June 08, 2011

Native Canadians in South Park

Here's a brief clip from a recent episode of South Park (airdate: 5/11/11):

Season 15:  Royal Pudding

Mr. Mackey loses it, while Scott the Dick leads Ike to the Native Canadians.
Comment:  As with past South Park episodes, this clip is a mixed bag at best.

On the one hand, the "Native Canadians" are rendered with slanted eyes, which is patently offensive. They're all wearing fur-lined parkas, which are apparently some kind of tribal uniform. (The non-Natives aren't wearing fur-lined parkas, so the clothing must not be necessary for the climate.) And they're not using anything more modern than a harpoon. No high-powered rifles, radios, or snowmobiles--nothing like that.

On the other hand, they're speaking some sort of Native language(s), not gibberish. The non-Natives' stupid comments are designed to make the non-Natives look bad. And the show is sensitive enough to label the Natives "Native Canadians" rather than "Eskimos" or something less pleasant.

The Native language(s)

I asked a friend if she knew what language the Natives were speaking. This led to the following discussion:They are speaking two languages--Athabaskan dialect (the female speaker) and a Plains language (Blood? Or the plains languages spoken in Canada) by the male speaker respectively. (Which means the two conversation topics may be divergent.)Does Athabaskan include Navajo? Does the Plains language include Lakota? I'd guess producers Stone and Parker, who live in the LA area, found two local Native speakers and recorded them separately.

On the one hand, it's kind of lame that they didn't find two Inuktitut speakers. On the other, at least the "Native Canadians" weren't speaking gibberish. Stone and Parker probably did more than many producers would have.I would say the upshot was they did not speak gibberish. My money is on Navajo really, as the cadence and pronunciation leans more that way. As for the male's speech, I do not thing it was Siouxan nor Slavey. Even though I say "Plains" I would guess Blood.I'd also guess the producers recorded the Natives without telling them about the episode. They may have asked the Natives to say something about fishing, or to say anything. If they were carrying on a real conversation in two different languages, I'd be surprised.

The rest of the episode

Royal Pudding's plot involves the kidnapping of a "Canadian princess." The Inuit play a bigger role than the scene above indicates:When it turns out that Scott has been wrongly accused of taking the princess, most other Canadians go home, but Scott persuades Ike and Ugly Bob to follow him as he accuses the Inuit of kidnapping the princess out of his racial prejudice towards the "Native Canadians." However, while admitting that his people do have a grudge against the Canadians for taking their land, the Inuit tribe leader reveals that the princess' abduction was foretold, and that the true kidnapper is one who attacks people of all nationalities. With an Inuit mother leading the three, they find a large dark castle, where the princess is held captive by the abductor: Tooth Decay. Eventually, after the monster hurls Scott and the Inuit woman across the room, Ike turns Tooth Decay to stone by exposing Ugly Bob's face to him.That doesn't sound too bad. It could be a decent role for these cartoon Natives. Except for their slanty eyes and nonstop parka wearing, of course.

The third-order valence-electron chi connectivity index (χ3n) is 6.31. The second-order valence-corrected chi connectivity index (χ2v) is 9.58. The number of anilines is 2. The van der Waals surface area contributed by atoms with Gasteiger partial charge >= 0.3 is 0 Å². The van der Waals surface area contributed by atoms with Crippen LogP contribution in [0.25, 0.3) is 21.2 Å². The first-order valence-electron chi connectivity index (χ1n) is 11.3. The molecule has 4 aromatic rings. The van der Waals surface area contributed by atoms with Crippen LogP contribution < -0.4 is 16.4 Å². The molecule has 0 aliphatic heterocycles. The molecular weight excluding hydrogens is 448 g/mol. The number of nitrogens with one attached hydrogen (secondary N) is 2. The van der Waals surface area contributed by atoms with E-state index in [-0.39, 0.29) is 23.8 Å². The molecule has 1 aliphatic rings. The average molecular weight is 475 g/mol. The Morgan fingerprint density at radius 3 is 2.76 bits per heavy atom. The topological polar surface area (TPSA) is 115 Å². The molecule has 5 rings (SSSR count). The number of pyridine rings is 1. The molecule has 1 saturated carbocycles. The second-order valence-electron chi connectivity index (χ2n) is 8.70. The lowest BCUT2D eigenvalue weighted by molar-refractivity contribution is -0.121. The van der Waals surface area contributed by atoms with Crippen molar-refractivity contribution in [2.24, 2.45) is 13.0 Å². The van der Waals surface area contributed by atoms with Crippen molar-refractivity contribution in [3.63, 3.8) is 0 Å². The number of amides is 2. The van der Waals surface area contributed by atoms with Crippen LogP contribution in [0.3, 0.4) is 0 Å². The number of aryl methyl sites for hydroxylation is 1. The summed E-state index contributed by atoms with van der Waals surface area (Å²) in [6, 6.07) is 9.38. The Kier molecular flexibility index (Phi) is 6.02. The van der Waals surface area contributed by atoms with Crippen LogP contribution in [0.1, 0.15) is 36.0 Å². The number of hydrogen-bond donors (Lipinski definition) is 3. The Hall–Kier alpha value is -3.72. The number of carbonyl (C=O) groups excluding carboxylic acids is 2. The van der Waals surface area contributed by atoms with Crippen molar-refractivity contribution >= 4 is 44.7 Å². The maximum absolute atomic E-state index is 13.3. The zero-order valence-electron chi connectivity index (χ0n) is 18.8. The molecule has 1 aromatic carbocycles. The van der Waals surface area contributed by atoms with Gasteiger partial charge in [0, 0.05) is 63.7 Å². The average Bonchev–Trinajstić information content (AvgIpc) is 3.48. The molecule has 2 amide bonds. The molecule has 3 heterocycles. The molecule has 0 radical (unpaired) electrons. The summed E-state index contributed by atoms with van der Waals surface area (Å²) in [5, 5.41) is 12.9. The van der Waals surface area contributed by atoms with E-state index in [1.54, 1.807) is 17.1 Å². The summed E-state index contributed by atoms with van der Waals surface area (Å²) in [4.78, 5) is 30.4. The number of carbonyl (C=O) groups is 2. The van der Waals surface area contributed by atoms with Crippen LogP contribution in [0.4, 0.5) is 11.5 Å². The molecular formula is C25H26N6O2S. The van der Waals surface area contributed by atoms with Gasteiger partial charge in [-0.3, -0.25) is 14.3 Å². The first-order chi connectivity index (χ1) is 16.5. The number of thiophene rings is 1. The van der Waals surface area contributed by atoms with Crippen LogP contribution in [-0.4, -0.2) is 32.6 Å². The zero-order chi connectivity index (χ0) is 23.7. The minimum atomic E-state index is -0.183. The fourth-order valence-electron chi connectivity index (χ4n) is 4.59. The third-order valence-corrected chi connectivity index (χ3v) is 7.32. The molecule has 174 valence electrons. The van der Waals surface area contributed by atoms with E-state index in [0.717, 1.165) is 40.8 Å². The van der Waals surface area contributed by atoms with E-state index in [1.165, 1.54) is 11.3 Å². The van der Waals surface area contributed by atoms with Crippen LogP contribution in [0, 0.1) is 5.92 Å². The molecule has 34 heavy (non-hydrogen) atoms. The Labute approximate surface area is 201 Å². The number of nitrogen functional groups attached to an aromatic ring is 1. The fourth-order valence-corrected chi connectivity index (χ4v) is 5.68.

For more on South Park, see "Tardicaca Indians" in South Park and "Indians" in Cannibal! The Musical.

1 comment:

Anonymous said...

I didn't even know Indians had slanted eyes, but they ARE Eskimos. Or Inuit, if you don't mind using a masculine word to describe a group of males and females. And often using a plural to describe one individual. And using the term to describe Yup'ik. And...

"Plains languages" sounds weird, considering that includes Algonquian, Siouan, Hokan, and many other language families.

Scott the Dick is, well, a dick.